The US Securities and Exchange Commission (SEC) has been carefully reviewing social media posts, as the federal regulator is looking out for any signs of potential fraud, which may have increased due to the frenzied trading of GameStop and other firms’ shares.
The SEC‘s probe into these recent activities including social media or online posts is being carried out along with a review of financial trading data in order to determine if these posts were part of manipulative tactics. These abusive activities may have led to a dramatic surge in share prices, Bloomberg News confirmed on Wednesday (February 3, 2001), while citing several sources familiar with the matter.
The “meme stock” rally has been driven (to a large extent) by conversations or exchanges carried out in the Reddit forum WallStreetBets which reportedly led to highly-inflated stock prices for companies that had not been performing well, such as GameStop (NYSE:GME), which saw its share prices surge 1,600% last month before losing 70% of its value this past week.
GameStop shares managed to close at a fairly modest 2.7% this past Wednesday, at $92.41, but has now crashed to around $53.50 at the time of writing.
It had not been clear, at first, whether the target of the SEC probe would be some of the smaller, retail investors who have been aggressively promoting GameStop in order to go against large hedge funds. It may also be the case that the SEC is now looking into whether bigger investors might be manipulating social media behind the scenes as well.
WallStreetBets forum participants have been criticizing and even mocking the SEC’s potential move to investigate their activities.
One of the forum members noted:
“To the SEC lawyer reading this: I like to cover myself in lube and pretend I’m a slug.”
Another member said:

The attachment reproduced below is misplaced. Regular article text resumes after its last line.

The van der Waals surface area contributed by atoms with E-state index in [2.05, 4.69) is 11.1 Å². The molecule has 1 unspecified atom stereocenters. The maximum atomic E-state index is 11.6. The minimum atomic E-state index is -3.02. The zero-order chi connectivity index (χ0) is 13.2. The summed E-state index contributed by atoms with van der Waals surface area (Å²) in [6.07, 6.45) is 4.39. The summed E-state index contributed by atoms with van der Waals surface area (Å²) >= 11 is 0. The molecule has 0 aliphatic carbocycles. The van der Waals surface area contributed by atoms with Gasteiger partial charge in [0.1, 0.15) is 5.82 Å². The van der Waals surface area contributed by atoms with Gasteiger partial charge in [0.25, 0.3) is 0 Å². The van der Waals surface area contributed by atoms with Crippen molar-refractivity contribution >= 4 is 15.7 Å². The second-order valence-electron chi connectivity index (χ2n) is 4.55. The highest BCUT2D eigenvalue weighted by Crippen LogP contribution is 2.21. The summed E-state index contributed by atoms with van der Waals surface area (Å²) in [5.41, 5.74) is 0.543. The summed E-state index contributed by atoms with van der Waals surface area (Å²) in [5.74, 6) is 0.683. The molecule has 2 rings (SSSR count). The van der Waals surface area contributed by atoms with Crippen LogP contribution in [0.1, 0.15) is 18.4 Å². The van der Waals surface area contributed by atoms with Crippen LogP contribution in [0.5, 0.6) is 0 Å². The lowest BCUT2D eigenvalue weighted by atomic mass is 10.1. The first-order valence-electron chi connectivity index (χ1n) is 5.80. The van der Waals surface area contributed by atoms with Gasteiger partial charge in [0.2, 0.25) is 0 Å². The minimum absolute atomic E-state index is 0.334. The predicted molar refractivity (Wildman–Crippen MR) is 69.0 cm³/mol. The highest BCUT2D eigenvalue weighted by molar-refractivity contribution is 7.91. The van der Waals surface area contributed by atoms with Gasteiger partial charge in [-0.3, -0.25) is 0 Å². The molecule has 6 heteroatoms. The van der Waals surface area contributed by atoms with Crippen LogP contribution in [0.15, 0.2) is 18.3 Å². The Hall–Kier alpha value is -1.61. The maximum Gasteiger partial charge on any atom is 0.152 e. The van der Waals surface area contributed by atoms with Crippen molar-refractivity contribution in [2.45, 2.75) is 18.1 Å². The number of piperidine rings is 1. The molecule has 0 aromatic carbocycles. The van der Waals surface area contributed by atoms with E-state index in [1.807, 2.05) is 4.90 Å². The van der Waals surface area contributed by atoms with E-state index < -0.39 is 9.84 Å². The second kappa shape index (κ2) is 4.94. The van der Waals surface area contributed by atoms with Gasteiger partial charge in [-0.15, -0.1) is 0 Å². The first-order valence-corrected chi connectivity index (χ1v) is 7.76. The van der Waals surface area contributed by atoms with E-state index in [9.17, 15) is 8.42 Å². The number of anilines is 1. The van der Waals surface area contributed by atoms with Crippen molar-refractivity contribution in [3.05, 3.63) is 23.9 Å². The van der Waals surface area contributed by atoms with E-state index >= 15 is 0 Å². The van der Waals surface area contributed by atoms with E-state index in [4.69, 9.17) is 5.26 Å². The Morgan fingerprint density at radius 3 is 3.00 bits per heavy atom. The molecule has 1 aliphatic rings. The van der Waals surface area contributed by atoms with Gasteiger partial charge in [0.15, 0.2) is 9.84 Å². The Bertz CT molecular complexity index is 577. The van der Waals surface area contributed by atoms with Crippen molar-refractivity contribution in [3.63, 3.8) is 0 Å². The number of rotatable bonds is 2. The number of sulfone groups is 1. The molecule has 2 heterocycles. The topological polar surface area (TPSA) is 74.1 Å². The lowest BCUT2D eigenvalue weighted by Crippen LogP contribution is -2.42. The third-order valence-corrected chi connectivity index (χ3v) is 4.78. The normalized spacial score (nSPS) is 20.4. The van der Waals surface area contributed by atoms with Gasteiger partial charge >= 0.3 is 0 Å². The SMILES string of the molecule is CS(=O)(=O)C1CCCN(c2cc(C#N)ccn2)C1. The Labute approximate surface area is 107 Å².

“Hello to all the new SEC interns. I bought 11 more shares yesterday/today. I just like the stock ok.”
Industry analysts have stated that it may be difficult to actually prove any fraud or wrongdoing against someone for simply talking up or hyping up a stock, unless that individual has made false claims about the firm in some manner.
In statements shared with Bloomberg, Brad Bennett, a former enforcement chief for brokerage regulator the Financial Industry Regulatory Authority, clarified:
“It’s no crime to go on a website and say, ‘I think the stock’s going to go up.’”
If investors or the general public decides to follow your recommendations, then none of that’s actually a violation or crime, Bennett added.
Recently, the SEC’s Acting Chair Allison Herren Lee stated that the regulator would be working “around the clock” to identify potential market manipulation or other abusive activities in financial markets.
During an interview with NPR, Lee pointed out that this situation might be just a “little bit more challenging” than the agency’s usual day-to-day tasks.
Meanwhile, Reddit forum WallStreetBets’ users have been encouraging people to buy GameStop, AMC and several other stocks, which led to dramatic short-term surges in the share prices of these companies before crashing hard.